So, I was fretting about underdogs in the last post. This past weekend, the Sunday Times Magazine ran a long interview with Nassim Taleb in which he was described as “now the hottest thinker in the world”, charging up to $60,000 per speaking engagement, with the great and good beating a path to his door — from the world’s leading banks to NASA.

Interestingly, the interview by Bryan Appleyard included lunch and, naturally, had Nassim following Art De Vany‘s dietary prescriptions of evolutionary fitness. Well, some of my most loyal readers will have heard it here first.

For other reasons (and by accident) I found an old email pitch yesterday that I made in 2003 to a magazine on corporate governance; let’s say this was during my ugly duckling phase:-

Also, I have an interview idea which you might be interested in. Have you heard of a book Fooled By Randomness by Nassim Nicholas Taleb–a maths professor and hedge fund trader from the US? He is in town in a few weeks and I thought I might try and get a hold of him. Although his background is in quantitative trading, he has some interesting things to say about luck and probability in a business context, and it has struck me that this could provide some interesting reflections from a corporate governance point of view. The underlying theme would be that over-remunerating senior executives is even more hazardous than we think if both success and failure may owe more to luck than judgement, backed up by a good dose of sound mathematics of course.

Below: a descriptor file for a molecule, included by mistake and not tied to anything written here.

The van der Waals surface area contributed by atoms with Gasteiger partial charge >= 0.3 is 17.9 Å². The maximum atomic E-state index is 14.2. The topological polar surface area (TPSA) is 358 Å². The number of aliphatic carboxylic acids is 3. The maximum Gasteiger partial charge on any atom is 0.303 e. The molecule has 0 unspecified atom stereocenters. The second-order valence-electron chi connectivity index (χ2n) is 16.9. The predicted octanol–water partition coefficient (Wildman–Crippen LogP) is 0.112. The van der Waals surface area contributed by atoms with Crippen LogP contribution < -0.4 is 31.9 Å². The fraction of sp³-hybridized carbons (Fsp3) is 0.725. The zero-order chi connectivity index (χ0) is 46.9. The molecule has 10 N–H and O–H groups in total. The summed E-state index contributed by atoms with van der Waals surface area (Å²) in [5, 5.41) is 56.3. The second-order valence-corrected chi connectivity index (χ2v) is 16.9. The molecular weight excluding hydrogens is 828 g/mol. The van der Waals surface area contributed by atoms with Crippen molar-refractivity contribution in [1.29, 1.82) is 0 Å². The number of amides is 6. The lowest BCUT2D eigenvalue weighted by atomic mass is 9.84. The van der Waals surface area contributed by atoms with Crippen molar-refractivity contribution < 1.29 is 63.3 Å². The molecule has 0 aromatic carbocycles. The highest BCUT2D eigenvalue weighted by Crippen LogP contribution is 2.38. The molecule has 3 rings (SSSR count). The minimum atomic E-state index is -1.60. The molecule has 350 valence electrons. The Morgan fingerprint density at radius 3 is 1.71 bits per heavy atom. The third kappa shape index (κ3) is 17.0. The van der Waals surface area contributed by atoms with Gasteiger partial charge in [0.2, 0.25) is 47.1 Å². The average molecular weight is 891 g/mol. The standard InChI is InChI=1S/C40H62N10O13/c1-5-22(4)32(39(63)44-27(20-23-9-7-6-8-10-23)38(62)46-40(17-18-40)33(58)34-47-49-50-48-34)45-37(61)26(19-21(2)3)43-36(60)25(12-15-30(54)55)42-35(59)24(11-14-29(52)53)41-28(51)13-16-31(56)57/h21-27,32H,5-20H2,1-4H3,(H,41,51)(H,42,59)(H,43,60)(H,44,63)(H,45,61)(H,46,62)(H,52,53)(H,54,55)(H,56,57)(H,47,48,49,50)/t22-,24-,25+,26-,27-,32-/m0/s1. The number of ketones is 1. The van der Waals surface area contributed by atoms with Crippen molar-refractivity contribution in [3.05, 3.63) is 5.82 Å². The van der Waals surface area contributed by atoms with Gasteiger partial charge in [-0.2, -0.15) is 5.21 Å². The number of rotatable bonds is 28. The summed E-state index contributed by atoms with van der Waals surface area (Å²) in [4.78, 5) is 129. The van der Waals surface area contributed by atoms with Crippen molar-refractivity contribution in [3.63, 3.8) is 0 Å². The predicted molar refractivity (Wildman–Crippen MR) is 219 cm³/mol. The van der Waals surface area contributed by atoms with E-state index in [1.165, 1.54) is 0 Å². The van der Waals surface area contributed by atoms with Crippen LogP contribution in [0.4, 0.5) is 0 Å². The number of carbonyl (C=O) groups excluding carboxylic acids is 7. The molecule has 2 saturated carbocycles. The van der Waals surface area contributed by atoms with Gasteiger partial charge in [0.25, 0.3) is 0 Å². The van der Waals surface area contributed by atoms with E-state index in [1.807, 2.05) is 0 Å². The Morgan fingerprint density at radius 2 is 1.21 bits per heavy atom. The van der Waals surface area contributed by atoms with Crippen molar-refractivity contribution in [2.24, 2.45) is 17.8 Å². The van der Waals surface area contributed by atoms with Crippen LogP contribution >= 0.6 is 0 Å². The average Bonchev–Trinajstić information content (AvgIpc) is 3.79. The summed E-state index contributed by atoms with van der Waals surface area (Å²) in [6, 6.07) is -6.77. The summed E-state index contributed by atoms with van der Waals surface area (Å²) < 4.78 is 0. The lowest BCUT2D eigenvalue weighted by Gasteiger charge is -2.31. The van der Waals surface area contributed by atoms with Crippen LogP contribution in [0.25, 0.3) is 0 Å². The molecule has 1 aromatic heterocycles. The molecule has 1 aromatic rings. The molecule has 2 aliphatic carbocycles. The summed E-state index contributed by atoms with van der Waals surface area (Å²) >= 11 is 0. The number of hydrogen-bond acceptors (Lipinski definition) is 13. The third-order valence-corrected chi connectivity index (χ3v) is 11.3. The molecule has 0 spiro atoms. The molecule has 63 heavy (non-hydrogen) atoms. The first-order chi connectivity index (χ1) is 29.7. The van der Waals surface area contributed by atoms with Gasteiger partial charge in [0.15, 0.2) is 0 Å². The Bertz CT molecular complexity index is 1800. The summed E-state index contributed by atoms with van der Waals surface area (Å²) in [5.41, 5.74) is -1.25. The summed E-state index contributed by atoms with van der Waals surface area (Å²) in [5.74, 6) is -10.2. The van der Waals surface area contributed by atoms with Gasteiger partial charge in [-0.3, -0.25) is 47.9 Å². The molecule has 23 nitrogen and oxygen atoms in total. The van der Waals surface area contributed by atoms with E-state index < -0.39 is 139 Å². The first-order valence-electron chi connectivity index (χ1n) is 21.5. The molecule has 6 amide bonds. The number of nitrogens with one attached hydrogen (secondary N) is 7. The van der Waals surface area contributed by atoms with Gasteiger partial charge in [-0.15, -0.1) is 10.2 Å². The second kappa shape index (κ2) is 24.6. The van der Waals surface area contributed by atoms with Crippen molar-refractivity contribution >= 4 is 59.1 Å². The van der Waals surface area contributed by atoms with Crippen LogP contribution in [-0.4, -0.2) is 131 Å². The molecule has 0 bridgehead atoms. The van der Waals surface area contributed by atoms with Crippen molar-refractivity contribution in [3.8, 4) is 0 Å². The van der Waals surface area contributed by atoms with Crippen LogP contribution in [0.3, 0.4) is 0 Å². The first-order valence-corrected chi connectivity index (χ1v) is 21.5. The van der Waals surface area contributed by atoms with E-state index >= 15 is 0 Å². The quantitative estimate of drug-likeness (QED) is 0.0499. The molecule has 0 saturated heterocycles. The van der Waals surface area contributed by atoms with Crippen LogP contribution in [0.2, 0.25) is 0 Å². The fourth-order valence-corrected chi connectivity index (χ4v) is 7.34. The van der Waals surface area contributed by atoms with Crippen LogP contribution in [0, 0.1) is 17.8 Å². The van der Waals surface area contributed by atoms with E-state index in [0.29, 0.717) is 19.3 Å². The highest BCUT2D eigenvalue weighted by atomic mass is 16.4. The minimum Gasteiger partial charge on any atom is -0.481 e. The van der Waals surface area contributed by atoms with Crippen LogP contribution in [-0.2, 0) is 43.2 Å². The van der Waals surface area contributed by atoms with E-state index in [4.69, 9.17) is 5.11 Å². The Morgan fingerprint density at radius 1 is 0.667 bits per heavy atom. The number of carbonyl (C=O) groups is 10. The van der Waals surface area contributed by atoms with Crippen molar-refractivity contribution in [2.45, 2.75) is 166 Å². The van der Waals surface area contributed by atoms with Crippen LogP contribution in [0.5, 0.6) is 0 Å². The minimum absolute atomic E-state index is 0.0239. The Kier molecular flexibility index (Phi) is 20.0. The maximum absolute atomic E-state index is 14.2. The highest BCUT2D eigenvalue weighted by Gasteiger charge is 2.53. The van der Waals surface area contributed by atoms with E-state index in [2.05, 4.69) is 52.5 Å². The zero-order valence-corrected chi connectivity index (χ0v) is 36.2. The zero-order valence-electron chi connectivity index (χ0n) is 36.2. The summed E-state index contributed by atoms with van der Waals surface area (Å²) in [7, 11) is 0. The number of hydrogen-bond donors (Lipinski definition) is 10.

Let me know if you think it a bit too outlandish. My owns sense is that Taleb and others are leading market thinkers and their ideas will permeate downwards in due course.

I didn’t get a commission.

Back in those days, even though Fooled By Randomness was a bestseller, you could still turn up at the now-disappeared Financial World Bookshop in Bishopsgate and hear Taleb talk for nothing to a small and select audience of besuited quants and the odd unshaven, head-scratching scribe. And you try and tell that to the young people of today — will they believe you? No.

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